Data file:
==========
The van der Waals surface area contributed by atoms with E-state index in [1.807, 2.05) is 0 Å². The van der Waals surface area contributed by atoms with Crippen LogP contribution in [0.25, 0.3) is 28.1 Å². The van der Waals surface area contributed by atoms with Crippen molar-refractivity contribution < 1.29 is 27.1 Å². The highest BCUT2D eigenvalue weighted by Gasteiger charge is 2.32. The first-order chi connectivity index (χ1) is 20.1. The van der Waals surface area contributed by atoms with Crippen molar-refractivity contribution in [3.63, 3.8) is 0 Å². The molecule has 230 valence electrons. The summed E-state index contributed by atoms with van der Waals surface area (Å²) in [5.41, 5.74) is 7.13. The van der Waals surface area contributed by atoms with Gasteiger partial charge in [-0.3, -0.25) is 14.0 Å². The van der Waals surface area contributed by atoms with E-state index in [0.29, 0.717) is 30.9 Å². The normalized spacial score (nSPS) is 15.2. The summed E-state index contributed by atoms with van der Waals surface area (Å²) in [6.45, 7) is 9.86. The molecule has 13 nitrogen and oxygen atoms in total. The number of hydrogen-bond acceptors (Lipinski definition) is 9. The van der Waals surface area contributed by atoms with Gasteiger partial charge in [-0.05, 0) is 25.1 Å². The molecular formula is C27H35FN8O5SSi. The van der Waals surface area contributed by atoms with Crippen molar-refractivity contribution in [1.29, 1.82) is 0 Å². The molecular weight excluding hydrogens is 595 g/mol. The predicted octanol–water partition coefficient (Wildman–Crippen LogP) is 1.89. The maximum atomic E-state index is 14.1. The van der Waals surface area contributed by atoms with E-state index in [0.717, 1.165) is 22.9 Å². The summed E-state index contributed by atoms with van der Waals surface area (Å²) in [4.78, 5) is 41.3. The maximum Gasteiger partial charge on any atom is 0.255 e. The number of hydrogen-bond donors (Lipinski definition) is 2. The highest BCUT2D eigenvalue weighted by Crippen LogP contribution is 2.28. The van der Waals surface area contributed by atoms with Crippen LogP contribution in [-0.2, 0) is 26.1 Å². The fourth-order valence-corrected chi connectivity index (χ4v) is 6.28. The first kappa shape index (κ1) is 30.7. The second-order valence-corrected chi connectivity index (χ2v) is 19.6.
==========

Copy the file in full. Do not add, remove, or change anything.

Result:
The van der Waals surface area contributed by atoms with E-state index in [1.807, 2.05) is 0 Å². The van der Waals surface area contributed by atoms with Crippen LogP contribution in [0.25, 0.3) is 28.1 Å². The van der Waals surface area contributed by atoms with Crippen molar-refractivity contribution < 1.29 is 27.1 Å². The highest BCUT2D eigenvalue weighted by Gasteiger charge is 2.32. The first-order chi connectivity index (χ1) is 20.1. The van der Waals surface area contributed by atoms with Crippen molar-refractivity contribution in [3.63, 3.8) is 0 Å². The molecule has 230 valence electrons. The summed E-state index contributed by atoms with van der Waals surface area (Å²) in [5.41, 5.74) is 7.13. The van der Waals surface area contributed by atoms with Gasteiger partial charge in [-0.3, -0.25) is 14.0 Å². The van der Waals surface area contributed by atoms with E-state index in [0.29, 0.717) is 30.9 Å². The normalized spacial score (nSPS) is 15.2. The summed E-state index contributed by atoms with van der Waals surface area (Å²) in [6.45, 7) is 9.86. The molecule has 13 nitrogen and oxygen atoms in total. The number of hydrogen-bond acceptors (Lipinski definition) is 9. The van der Waals surface area contributed by atoms with Gasteiger partial charge in [-0.05, 0) is 25.1 Å². The molecular formula is C27H35FN8O5SSi. The van der Waals surface area contributed by atoms with Crippen molar-refractivity contribution in [1.29, 1.82) is 0 Å². The molecular weight excluding hydrogens is 595 g/mol. The predicted octanol–water partition coefficient (Wildman–Crippen LogP) is 1.89. The maximum atomic E-state index is 14.1. The van der Waals surface area contributed by atoms with E-state index in [0.717, 1.165) is 22.9 Å². The summed E-state index contributed by atoms with van der Waals surface area (Å²) in [4.78, 5) is 41.3. The maximum Gasteiger partial charge on any atom is 0.255 e. The number of hydrogen-bond donors (Lipinski definition) is 2. The highest BCUT2D eigenvalue weighted by Crippen LogP contribution is 2.28. The van der Waals surface area contributed by atoms with Crippen LogP contribution in [-0.2, 0) is 26.1 Å². The fourth-order valence-corrected chi connectivity index (χ4v) is 6.28. The first kappa shape index (κ1) is 30.7. The second-order valence-corrected chi connectivity index (χ2v) is 19.6.